A little heartburn once in a while is completely normal, but there is a line between heartburn that is simply part of the human condition and heartburn that is a serious health problem.
Food and liquid are able to flow down a tube between the mouth and the stomach known as the esophagus because a muscle called the lower esophageal sphincter relaxes during swallowing, then tightens again once the material has passed, according to the Mayo Clinic. When that muscle weakens or performs abnormally, stomach acid can back up into the esophagus — which is called acid reflux — and cause heartburn. “The acid backup may be worse when you're bent over or lying down,” the organization explains.
Many people occasionally get a burning sensation in their chest after eating. It’s not a problem, assuming what you are experiencing is actually heartburn and not a heart attack, as sometimes people confuse the two. It’s when the heartburn happens more than a couple of times a week or when it starts to interfere with daily life that it should cause concern. It’s also important to see a doctor, the Mayo Clinic says, when over-the-counter medications do not relieve the heartburn or when it causes difficulty swallowing, nausea or weight loss stemming from a decreased appetite or trouble eating.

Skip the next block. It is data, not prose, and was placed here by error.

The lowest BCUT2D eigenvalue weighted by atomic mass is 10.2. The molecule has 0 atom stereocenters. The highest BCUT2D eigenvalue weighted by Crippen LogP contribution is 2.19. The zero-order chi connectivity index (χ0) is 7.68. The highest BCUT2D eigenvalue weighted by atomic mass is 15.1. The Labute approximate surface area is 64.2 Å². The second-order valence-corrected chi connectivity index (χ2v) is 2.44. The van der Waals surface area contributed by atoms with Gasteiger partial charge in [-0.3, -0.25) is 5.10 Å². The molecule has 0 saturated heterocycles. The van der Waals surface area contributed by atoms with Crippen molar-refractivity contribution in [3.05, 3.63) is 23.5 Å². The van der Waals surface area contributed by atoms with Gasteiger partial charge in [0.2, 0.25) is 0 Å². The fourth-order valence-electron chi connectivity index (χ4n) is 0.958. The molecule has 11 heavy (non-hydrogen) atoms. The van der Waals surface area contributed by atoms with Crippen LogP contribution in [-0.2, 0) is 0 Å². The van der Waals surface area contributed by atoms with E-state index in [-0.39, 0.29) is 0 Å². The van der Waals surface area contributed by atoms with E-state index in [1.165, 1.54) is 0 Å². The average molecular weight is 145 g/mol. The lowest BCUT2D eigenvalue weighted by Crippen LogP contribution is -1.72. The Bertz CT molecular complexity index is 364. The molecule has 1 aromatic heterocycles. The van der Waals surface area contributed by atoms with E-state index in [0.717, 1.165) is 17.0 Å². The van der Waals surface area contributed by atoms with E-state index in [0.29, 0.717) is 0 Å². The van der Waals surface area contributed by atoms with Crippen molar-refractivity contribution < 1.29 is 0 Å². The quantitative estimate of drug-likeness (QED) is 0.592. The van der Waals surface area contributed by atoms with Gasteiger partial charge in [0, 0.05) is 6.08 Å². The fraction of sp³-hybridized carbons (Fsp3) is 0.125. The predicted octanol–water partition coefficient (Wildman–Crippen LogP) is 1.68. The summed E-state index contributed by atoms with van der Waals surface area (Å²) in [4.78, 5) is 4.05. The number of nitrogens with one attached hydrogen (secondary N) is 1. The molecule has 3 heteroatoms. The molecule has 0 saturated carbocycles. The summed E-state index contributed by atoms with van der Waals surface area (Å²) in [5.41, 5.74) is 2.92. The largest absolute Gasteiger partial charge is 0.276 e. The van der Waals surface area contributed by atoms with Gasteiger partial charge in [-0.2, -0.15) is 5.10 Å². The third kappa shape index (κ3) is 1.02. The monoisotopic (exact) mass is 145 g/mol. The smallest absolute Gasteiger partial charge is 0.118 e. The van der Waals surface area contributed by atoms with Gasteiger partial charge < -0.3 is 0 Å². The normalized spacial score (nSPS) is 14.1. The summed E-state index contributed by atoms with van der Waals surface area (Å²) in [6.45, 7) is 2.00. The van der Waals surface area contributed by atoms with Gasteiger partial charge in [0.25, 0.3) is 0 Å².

In some cases, frequent heartburn can be a sign that something bigger is wrong, such as stomach or esophageal cancer. But it can also be linked to gastroesophageal reflux disease, commonly known as GERD, which comes when the stomach acid that has backed up irritates the esophagus’ lining. It is a common condition: Live Science estimates it affects 14 to 20 percent of U.S. adults.
There are medications to treat typical heartburn, but at least one doctor has spoken against that route. Gastroenterologist Michael P. Jones wrote in an opinion for the L.A. Times that heartburn is a sign that “you’re operating outside your body’s specifications: Please stop doing that.” It can be an early warning of other conditions like high blood pressure and heart disease, he wrote.
“Today's heartburn after six slices of pizza is tomorrow's crushing chest pain when you go face down in the meatballs.” Instead of alleviating heartburn with pills, he recommended modifying behavior in response to heartburn, with the goal of making healthier choices. “Heartburn is your friend,” he said, “a harbinger of morbid and mortal events to come.”
Live Science says if GERD is not treated, “the frequent exposure of stomach acid may scar the esophagus and make it difficult to swallow or erode an open sore in the esophageal lining.”
Further reading: The National Institute of Diabetes and Digestive and Kidney Diseases